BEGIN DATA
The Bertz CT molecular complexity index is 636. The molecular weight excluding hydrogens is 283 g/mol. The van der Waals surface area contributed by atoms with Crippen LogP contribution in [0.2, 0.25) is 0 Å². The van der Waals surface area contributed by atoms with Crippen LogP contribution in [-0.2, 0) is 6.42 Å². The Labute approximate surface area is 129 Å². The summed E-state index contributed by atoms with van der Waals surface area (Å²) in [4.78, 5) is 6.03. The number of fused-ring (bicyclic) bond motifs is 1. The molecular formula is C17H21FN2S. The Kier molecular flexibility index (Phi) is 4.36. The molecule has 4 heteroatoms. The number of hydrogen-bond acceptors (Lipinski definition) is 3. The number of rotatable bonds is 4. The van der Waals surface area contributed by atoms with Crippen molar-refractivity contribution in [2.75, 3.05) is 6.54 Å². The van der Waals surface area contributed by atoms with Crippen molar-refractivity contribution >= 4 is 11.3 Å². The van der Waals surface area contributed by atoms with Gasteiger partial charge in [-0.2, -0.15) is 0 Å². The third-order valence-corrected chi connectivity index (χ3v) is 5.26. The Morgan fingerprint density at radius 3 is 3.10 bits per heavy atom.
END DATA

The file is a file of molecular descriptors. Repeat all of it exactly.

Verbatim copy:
The Bertz CT molecular complexity index is 636. The molecular weight excluding hydrogens is 283 g/mol. The van der Waals surface area contributed by atoms with Crippen LogP contribution in [0.2, 0.25) is 0 Å². The van der Waals surface area contributed by atoms with Crippen LogP contribution in [-0.2, 0) is 6.42 Å². The Labute approximate surface area is 129 Å². The summed E-state index contributed by atoms with van der Waals surface area (Å²) in [4.78, 5) is 6.03. The number of fused-ring (bicyclic) bond motifs is 1. The molecular formula is C17H21FN2S. The Kier molecular flexibility index (Phi) is 4.36. The molecule has 4 heteroatoms. The number of hydrogen-bond acceptors (Lipinski definition) is 3. The number of rotatable bonds is 4. The van der Waals surface area contributed by atoms with Crippen molar-refractivity contribution in [2.75, 3.05) is 6.54 Å². The van der Waals surface area contributed by atoms with Crippen molar-refractivity contribution >= 4 is 11.3 Å². The van der Waals surface area contributed by atoms with Gasteiger partial charge in [-0.2, -0.15) is 0 Å². The third-order valence-corrected chi connectivity index (χ3v) is 5.26. The Morgan fingerprint density at radius 3 is 3.10 bits per heavy atom.